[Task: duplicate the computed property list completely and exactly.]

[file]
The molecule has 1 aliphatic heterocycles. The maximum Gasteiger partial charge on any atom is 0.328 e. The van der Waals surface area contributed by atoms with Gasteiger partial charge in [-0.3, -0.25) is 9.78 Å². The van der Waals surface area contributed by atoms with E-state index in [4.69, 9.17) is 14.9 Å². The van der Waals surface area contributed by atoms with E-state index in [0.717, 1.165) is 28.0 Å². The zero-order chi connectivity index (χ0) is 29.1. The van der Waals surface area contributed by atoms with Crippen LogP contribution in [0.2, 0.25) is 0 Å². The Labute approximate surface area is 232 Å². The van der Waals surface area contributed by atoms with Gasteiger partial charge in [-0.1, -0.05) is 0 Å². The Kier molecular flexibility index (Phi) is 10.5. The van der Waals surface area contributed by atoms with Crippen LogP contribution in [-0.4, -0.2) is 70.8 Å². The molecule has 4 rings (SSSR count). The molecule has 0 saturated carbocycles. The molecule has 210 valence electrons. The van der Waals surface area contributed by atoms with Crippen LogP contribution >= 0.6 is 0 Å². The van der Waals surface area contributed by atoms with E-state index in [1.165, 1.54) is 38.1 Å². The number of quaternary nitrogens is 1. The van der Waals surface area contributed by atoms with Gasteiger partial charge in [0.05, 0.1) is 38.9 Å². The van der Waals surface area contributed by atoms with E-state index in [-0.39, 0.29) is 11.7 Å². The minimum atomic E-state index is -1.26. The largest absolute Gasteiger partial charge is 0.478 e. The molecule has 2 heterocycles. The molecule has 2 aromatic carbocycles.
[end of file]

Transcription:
The molecule has 1 aliphatic heterocycles. The maximum Gasteiger partial charge on any atom is 0.328 e. The van der Waals surface area contributed by atoms with Gasteiger partial charge in [-0.3, -0.25) is 9.78 Å². The van der Waals surface area contributed by atoms with E-state index in [4.69, 9.17) is 14.9 Å². The van der Waals surface area contributed by atoms with E-state index in [0.717, 1.165) is 28.0 Å². The zero-order chi connectivity index (χ0) is 29.1. The van der Waals surface area contributed by atoms with Crippen LogP contribution in [0.2, 0.25) is 0 Å². The Labute approximate surface area is 232 Å². The van der Waals surface area contributed by atoms with Gasteiger partial charge in [-0.1, -0.05) is 0 Å². The Kier molecular flexibility index (Phi) is 10.5. The van der Waals surface area contributed by atoms with Crippen LogP contribution in [-0.4, -0.2) is 70.8 Å². The molecule has 4 rings (SSSR count). The molecule has 0 saturated carbocycles. The molecule has 210 valence electrons. The van der Waals surface area contributed by atoms with Crippen LogP contribution >= 0.6 is 0 Å². The van der Waals surface area contributed by atoms with E-state index in [1.165, 1.54) is 38.1 Å². The number of quaternary nitrogens is 1. The van der Waals surface area contributed by atoms with Gasteiger partial charge in [0.05, 0.1) is 38.9 Å². The van der Waals surface area contributed by atoms with E-state index in [-0.39, 0.29) is 11.7 Å². The minimum atomic E-state index is -1.26. The largest absolute Gasteiger partial charge is 0.478 e. The molecule has 2 heterocycles. The molecule has 2 aromatic carbocycles.